I am back home after spending 16 grueling days moving my mom, who has Alzheimer’s, to a senior living facility. (See last week’s post) I return with a deeper longing to connect with those I love, both at home and at school. God is using the experiences with my mom in the past two weeks to remove fog from the eyes of my heart. The importance of nurturing loving connections with others first and foremost has become one of my heart’s longings.
Back at school on Wednesday, I longed to just spend time with others.
My heart was full of gratitude for the loving community I am privileged to be a part of. At the close of the day, I watched my grandson Joey as he walked toward the pickup line. I waited for him to give me his usual warm greeting but instead I saw a downcast, forlorn face. Clearly he was struggling.
“What’s wrong, Joey?” I asked him.
“Nothing,” he said giving me no eye contact and crossing his arm tightly over his chest. He was obviously upset and I was not invited into his pain. Nor had his wonderful and caring teacher been allowed in, although she had clearly tried to break through to him. All day.
I know Joey pretty well. When upset or sad, he tends to act up outwardly. As an 8-year-old boy, he struggles to understand his negative emotions, other than they make him feel bad. That can quickly turn to mad. Even bad. Behaving poorly, his inner turmoil only intensifies and so the cycle goes.
I wondered what he had done at school that day and was tempted to grill him. I sensed God telling me however to gently press him to open up instead – to connect with me at a heart level. Initially my efforts produced more of the same but finally, he broke down and with tears streaming down his face expressed what was causing his heart such pain. His Grandpa had suffered a stroke last week. Now his dad had flown to see him. He was worried about his grandpa and very sad that his dad had left that morning. And he felt like crying.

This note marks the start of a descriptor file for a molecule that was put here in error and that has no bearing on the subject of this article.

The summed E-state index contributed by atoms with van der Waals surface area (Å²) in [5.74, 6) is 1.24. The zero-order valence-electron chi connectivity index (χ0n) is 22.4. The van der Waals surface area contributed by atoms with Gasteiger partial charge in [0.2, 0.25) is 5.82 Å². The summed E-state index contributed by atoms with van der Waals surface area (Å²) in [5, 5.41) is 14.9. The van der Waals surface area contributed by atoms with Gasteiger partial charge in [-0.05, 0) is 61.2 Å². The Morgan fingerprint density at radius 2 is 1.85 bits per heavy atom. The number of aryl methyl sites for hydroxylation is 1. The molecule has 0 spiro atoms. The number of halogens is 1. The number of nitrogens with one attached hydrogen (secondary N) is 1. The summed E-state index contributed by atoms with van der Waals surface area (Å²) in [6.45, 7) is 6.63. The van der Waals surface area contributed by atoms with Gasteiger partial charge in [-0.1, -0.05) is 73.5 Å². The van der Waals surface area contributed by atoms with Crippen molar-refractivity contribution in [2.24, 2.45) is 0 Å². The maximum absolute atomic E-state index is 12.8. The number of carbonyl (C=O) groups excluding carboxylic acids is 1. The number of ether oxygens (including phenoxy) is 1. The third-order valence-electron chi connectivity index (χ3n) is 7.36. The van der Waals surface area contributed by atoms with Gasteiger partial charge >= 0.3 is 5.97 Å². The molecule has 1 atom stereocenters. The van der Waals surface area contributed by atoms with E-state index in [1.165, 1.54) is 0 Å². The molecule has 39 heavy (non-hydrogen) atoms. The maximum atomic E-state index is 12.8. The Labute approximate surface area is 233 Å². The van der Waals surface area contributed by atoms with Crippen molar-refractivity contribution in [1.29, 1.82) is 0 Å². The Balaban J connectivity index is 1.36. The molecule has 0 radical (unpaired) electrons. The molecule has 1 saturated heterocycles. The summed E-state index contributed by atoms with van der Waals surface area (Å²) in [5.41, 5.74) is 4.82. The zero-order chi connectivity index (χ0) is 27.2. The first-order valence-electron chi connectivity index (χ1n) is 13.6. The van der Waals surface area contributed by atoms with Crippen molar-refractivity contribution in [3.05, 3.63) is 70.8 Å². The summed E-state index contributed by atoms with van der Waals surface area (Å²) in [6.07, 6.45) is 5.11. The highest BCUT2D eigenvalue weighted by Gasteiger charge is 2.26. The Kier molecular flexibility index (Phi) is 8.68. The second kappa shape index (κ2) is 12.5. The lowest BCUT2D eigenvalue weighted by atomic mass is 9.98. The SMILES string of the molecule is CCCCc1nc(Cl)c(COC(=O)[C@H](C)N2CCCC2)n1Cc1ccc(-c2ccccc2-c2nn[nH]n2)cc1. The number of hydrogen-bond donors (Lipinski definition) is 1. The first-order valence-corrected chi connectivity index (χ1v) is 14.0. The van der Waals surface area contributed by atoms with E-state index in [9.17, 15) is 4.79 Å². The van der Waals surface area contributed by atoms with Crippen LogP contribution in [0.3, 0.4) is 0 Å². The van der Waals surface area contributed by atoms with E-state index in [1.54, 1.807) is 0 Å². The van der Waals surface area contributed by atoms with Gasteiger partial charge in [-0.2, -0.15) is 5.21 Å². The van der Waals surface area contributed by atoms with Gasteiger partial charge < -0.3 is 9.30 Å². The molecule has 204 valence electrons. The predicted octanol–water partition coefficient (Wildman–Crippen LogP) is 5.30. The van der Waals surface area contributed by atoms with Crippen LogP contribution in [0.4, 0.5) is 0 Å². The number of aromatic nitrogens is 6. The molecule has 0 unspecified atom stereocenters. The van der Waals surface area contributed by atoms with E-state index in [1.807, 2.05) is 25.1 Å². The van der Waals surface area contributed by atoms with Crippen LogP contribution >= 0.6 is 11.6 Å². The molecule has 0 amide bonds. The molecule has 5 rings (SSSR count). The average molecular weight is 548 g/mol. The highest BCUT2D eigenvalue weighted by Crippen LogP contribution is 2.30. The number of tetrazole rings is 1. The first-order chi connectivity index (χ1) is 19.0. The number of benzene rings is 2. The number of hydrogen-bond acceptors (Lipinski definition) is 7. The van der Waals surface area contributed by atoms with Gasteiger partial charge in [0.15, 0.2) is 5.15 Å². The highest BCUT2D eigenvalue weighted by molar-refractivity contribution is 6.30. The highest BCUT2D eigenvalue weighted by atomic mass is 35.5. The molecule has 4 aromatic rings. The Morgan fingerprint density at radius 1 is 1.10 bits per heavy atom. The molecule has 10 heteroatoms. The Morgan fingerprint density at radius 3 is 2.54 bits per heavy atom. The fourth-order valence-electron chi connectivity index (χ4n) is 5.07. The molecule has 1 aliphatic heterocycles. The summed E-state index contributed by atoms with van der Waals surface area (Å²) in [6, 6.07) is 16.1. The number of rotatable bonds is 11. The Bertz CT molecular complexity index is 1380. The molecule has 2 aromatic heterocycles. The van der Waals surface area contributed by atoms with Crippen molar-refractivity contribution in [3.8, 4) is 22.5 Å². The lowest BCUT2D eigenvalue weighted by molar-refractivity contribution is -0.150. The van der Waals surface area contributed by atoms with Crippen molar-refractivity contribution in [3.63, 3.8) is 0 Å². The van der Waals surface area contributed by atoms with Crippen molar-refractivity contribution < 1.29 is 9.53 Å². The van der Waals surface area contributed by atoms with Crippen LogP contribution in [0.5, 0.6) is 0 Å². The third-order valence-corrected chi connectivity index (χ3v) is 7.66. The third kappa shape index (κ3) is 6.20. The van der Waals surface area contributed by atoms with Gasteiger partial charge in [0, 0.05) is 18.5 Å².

But boys don’t cry. Right?
So all day in class, he held in tears and put his energies into not breaking down.
His precious teacher tried to break through his walls. She had noticed his half-heartedness all day. But Joey did not want his teacher to think he was weak. “What if she doesn’t like me if I cry in class?” “What if my friends make fun of me? ” “Something must be wrong with me to feel this way.”
The moment he was able to share the source of the sadness he was feeling, and his worries over crying, his countenance lifted and his normal vibrancy returned.
It’s so easy to get it wrong…..
…..to see our most important roles as parents as discipline and correction. Undoubtedly children need consistent discipline and they need guidance and training. But without an authentic heart-to- heart connection, a safe, loving, understanding line of communication, much of what we say goes unheeded. A hurt heart puts up walls. A disconnected heart withdraws. What we communicate to our kids must be run through a connection that runs from our hearts to theirs. Otherwise it largely remains undeliverable.
We all, kids and adults alike, crave safe, loving connections with others- people who will choose to love us when we are down and out. When we are weary and feeling out of control. When we are wrong. When we fail. When we feel sad. We want to feel understood, respected and loved. All too often, we resort to behaviors that do just the opposite though. We criticize, argue, blame and defend. We withdraw. We disconnect. And we wind up in an emotional whirlwind that pushes our hearts away from each other. These negative efforts keep us in a state of emotional disconnection. And disconnected hearts lead to loneliness and disappointment.
The moment Joey shared his hurt with me, his face lit up again and ten minutes later, he was ready to play with his friends again. Taking the time to work through this with Joey also allowed me the privilege to teach him about emotions and the appropriateness of tears at times like this. Even for boys!
Really, the only true influence I have on Joey – or on anyone comes via my loving connection with them.
That is what my mom needs from me in this scary, final season of her life. It’s what my brother, an autistic disabled 49 year old man, needs as he loses the one person in his life who has loved and supported and care for him his entire life. This is what my
Colossians 3:12-17 (ESV)
12 Put on then, as God’s chosen ones, holy and beloved, compassionate hearts, kindness, humility, meekness, and patience, 13 bearing with one another and, if one has a complaint against another, forgiving each other; as the Lord has forgiven you, so you also must forgive. 14 And above all these put on love, which binds everything together in perfect harmony. 15 And let the peace of Christ rule in your hearts, to which indeed you were called in one body. And be thankful. 16 Let the word of Christ dwell in you richly, teaching and admonishing one another in all wisdom, singing psalms and hymns and spiritual songs, with thankfulness in your hearts to God. 17 And whatever you do, in word or deed, do everything in the name of the Lord Jesus, giving thanks to God the Father through him.”